Photos Friday, July 4, 2014
New Owner Bulldozes 1913 Newhall School Building
By Leon Worden | SCVNews.com | Friday, July 4, 2014
What used to be the only remaining part of the 100-year-old, two-story wooden Newhall School building is gone, and Historical Society officers are none too happy.
According to a source familiar with the property at 24514 Kansas Street (next to Jimmy Dean's on Lyons Avenue), the onetime schoolhouse was bulldozed within the last eight to 10 days.
It had just been sold in April for $500,000 to an entity called Kansas Street Partners LLC, whose agent is listed as James S. Backer, a local developer and chairman of the board of the Santa Clarita Valley Chamber of Commerce.
By local tradition, the structure served as Newhall's K-8 school from about 1914 to 1928, when it was supplanted with a new building at the current elementary school site on Walnut Street.
According to a 2009 "Historic Preservation
Survey & Planning Analysis" completed for the City of Santa Clarita by Historic Resources Group, a consulting firm in Hollywood, the structure was "built in 1914 facing Lyons Avenue as part of Newhall Elementary School; Roland
R. and Julia Reidel established residence in Newhall on August 8, 1922; he
managed the Bank of America, the first bank in the community; in 1924 Reidel and
A.B. Perkins bought the schoolhouse for $1,000, divided it; Reidel moved his half
to its current site on Kansas Street."
As for the other half, Perkins moved it to 22906 Kansas Street. Per the 2009 survey, the structure that once stood at that address was "originally part of the Newhall Elementary School on Lyons Avenue; moved to this
location by Roland Reidel in 1924; Roland and Julia Reidel moved to Newhall; he
managed the Bank of America, the first bank in the community, beginning August
8, 1922; in 1924 Reidel and A.B. Perkins bought the school house for $1,000 and
divided it in two; Reidel's portion was moved to Kansas Street; Perkins' portion was
next to it on Lyons Avenue; Perkins' portion was later demolished when Lyons
Avenue was widened."
The 22906 address no longer exists.
Santa Clarita Mayor Laurene Weste, an SCV Historical Society board member, was upset to learn of the demolition and said she hadn't been forewarned; nor had Historical Society President Alan Pollack. Had the society known, said Weste, it could have worked with the new property owner to move the relatively small structure — 924 square feet, 2 bedrooms, 1 bath — to Heritage Junction at Hart Park, where the group has saved several other buildings from bulldozers since 1980.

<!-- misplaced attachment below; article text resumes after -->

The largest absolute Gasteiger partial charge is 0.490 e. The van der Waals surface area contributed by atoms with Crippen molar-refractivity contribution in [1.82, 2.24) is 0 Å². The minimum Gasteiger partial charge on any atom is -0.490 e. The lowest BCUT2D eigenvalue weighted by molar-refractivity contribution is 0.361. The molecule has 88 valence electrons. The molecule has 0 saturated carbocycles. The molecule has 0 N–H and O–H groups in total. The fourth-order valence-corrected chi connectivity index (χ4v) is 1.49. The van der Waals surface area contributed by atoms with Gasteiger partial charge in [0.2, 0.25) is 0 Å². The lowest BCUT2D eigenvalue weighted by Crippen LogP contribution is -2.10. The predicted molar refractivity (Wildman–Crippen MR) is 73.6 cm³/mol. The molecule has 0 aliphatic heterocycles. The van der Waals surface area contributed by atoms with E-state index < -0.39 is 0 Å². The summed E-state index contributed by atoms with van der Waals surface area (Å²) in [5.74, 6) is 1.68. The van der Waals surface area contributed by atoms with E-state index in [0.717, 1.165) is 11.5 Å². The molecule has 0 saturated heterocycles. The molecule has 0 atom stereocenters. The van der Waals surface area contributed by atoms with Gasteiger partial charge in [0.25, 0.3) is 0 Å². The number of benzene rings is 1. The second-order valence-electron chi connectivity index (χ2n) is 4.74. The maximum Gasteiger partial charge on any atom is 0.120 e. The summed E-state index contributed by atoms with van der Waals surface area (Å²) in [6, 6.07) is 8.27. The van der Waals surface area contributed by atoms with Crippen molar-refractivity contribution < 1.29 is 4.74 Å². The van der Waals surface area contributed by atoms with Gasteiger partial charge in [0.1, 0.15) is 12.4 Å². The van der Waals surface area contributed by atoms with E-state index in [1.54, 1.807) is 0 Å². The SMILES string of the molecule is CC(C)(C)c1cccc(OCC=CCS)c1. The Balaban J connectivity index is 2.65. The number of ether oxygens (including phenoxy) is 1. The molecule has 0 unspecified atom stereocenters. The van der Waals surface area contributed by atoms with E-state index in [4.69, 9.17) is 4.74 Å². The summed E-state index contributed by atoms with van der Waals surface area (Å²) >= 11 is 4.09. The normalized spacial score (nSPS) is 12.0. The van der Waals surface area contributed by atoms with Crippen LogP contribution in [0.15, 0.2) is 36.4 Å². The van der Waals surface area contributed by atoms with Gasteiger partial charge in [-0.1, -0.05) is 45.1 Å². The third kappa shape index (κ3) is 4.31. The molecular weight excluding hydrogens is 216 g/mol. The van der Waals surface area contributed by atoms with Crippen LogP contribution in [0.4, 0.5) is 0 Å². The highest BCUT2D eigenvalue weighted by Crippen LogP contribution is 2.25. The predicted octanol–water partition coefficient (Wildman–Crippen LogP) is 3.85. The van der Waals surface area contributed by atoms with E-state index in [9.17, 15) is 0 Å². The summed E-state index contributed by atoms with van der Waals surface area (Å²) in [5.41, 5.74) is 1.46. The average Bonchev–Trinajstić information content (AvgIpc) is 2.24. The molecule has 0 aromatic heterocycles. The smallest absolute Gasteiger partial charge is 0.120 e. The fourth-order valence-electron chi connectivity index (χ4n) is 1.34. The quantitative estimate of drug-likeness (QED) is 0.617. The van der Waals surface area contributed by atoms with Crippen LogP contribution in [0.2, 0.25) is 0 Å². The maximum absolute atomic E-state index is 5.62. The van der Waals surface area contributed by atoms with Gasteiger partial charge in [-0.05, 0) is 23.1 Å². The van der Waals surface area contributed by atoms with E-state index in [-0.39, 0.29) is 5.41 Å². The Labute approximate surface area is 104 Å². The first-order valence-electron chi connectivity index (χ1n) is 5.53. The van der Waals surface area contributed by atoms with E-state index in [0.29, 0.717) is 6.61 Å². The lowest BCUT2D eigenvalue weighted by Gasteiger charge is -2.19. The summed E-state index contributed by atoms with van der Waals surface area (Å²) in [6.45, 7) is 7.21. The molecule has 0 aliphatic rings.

Weste and Duane Harte, a city Parks Commissioner who is also the society's treasurer, said they had heard of possible development plans a few years ago, under a prior owner, but that nothing came of them.
Curiously, the property does not seem to have been included in any formal city list of "protected" historical properties. It's not cited as a protected cultural resource in the city's original 1991 General Plan or in the subsequent One Valley One Vision plan; nor is it on the "short list" of properties protected under a more recent City Council ordinance. (The 2009 historical survey referenced above has no efficacy.)
It was Newhall's third formal schoolhouse, consecutively. While modern Santa Clarita history and the 2009 survey give 1914 as the first year the building was used as a school, a history of Newhall compiled in 1940 puts it a bit earlier. The 1940 history claims it was first used in 1911 after the tiny town outgrew the previous (second) Newhall School, which had been erected in 1890 at Walnut and 9th Street after the first one (from 1879) burned down.
Los Angeles County assessor records show a construction date of 1913 for the Kansas Street property, with an expansion in 1919. It closed escrow for the last time April 30, 2014.
Footnote: The 2009 survey says the following about the fourth (current) Newhall Elementary School site at 24607 Walnut Street: "Newhall Elementary School moved from Lyons Avenue to the corner of Walnut
and Eleventh Streets in 1928; the school burned down on February 14, 1939; it was
the third time in the first 60 years of the Newhall School District that Newhall's only
public school burned to the ground. Notable buildings include the Auditorium,
designed by Glendale architect H.E. Hansen and dedicated on September 16,
1941, which replaced the original 1930s Deco-style building that is said to have
been the site of silent film screening presented by Hart during the Depression."
• See demolition permit, issued June 3, 2014 (opens in new window).